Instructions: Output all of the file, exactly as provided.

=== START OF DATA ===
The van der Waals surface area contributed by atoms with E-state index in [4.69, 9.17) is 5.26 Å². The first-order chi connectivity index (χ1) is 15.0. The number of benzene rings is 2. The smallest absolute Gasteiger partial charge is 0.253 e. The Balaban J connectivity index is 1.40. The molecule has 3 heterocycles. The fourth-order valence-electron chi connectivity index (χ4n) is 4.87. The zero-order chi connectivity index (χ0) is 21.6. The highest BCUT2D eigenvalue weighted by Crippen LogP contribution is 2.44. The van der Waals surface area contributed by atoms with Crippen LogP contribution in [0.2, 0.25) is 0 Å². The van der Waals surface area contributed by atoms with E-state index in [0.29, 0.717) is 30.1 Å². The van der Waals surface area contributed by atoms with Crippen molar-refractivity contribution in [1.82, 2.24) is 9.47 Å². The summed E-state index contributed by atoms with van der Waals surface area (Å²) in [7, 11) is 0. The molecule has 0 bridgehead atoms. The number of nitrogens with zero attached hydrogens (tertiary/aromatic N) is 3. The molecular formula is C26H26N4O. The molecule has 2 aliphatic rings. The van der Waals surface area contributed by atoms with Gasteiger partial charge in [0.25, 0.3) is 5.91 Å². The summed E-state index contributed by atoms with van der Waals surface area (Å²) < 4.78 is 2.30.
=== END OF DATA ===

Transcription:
The van der Waals surface area contributed by atoms with E-state index in [4.69, 9.17) is 5.26 Å². The first-order chi connectivity index (χ1) is 15.0. The number of benzene rings is 2. The smallest absolute Gasteiger partial charge is 0.253 e. The Balaban J connectivity index is 1.40. The molecule has 3 heterocycles. The fourth-order valence-electron chi connectivity index (χ4n) is 4.87. The zero-order chi connectivity index (χ0) is 21.6. The highest BCUT2D eigenvalue weighted by Crippen LogP contribution is 2.44. The van der Waals surface area contributed by atoms with Crippen LogP contribution in [0.2, 0.25) is 0 Å². The van der Waals surface area contributed by atoms with E-state index in [0.29, 0.717) is 30.1 Å². The van der Waals surface area contributed by atoms with Crippen molar-refractivity contribution in [1.82, 2.24) is 9.47 Å². The summed E-state index contributed by atoms with van der Waals surface area (Å²) in [7, 11) is 0. The molecule has 0 bridgehead atoms. The number of nitrogens with zero attached hydrogens (tertiary/aromatic N) is 3. The molecular formula is C26H26N4O. The molecule has 2 aliphatic rings. The van der Waals surface area contributed by atoms with Gasteiger partial charge in [0.25, 0.3) is 5.91 Å². The summed E-state index contributed by atoms with van der Waals surface area (Å²) < 4.78 is 2.30.